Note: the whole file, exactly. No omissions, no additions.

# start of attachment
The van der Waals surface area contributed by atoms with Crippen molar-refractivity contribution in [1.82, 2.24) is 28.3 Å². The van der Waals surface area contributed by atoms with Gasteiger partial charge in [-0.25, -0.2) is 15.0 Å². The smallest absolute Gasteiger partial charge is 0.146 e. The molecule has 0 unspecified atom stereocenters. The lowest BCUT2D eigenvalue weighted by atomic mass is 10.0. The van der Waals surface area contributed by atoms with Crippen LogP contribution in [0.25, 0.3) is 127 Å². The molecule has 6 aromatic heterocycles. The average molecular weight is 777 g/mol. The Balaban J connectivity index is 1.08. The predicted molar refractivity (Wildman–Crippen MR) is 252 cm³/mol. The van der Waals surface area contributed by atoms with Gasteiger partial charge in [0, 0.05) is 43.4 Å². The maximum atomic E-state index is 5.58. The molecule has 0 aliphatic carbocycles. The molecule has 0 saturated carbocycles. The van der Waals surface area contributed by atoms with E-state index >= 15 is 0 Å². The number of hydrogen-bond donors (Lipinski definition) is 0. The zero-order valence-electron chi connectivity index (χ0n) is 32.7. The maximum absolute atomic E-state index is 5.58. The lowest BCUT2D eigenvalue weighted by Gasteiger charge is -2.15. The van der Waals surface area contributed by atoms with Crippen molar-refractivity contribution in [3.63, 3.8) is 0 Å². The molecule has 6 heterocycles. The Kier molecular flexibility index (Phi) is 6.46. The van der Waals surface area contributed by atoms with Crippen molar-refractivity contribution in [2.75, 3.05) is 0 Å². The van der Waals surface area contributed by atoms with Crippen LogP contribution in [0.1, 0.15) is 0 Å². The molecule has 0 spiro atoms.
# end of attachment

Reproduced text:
The van der Waals surface area contributed by atoms with Crippen molar-refractivity contribution in [1.82, 2.24) is 28.3 Å². The van der Waals surface area contributed by atoms with Gasteiger partial charge in [-0.25, -0.2) is 15.0 Å². The smallest absolute Gasteiger partial charge is 0.146 e. The molecule has 0 unspecified atom stereocenters. The lowest BCUT2D eigenvalue weighted by atomic mass is 10.0. The van der Waals surface area contributed by atoms with Crippen LogP contribution in [0.25, 0.3) is 127 Å². The molecule has 6 aromatic heterocycles. The average molecular weight is 777 g/mol. The Balaban J connectivity index is 1.08. The predicted molar refractivity (Wildman–Crippen MR) is 252 cm³/mol. The van der Waals surface area contributed by atoms with Gasteiger partial charge in [0, 0.05) is 43.4 Å². The maximum atomic E-state index is 5.58. The molecule has 0 aliphatic carbocycles. The molecule has 0 saturated carbocycles. The van der Waals surface area contributed by atoms with E-state index >= 15 is 0 Å². The number of hydrogen-bond donors (Lipinski definition) is 0. The zero-order valence-electron chi connectivity index (χ0n) is 32.7. The maximum absolute atomic E-state index is 5.58. The lowest BCUT2D eigenvalue weighted by Gasteiger charge is -2.15. The van der Waals surface area contributed by atoms with Crippen molar-refractivity contribution in [3.63, 3.8) is 0 Å². The molecule has 6 heterocycles. The Kier molecular flexibility index (Phi) is 6.46. The van der Waals surface area contributed by atoms with Crippen molar-refractivity contribution in [2.75, 3.05) is 0 Å². The van der Waals surface area contributed by atoms with Crippen LogP contribution in [0.1, 0.15) is 0 Å². The molecule has 0 spiro atoms.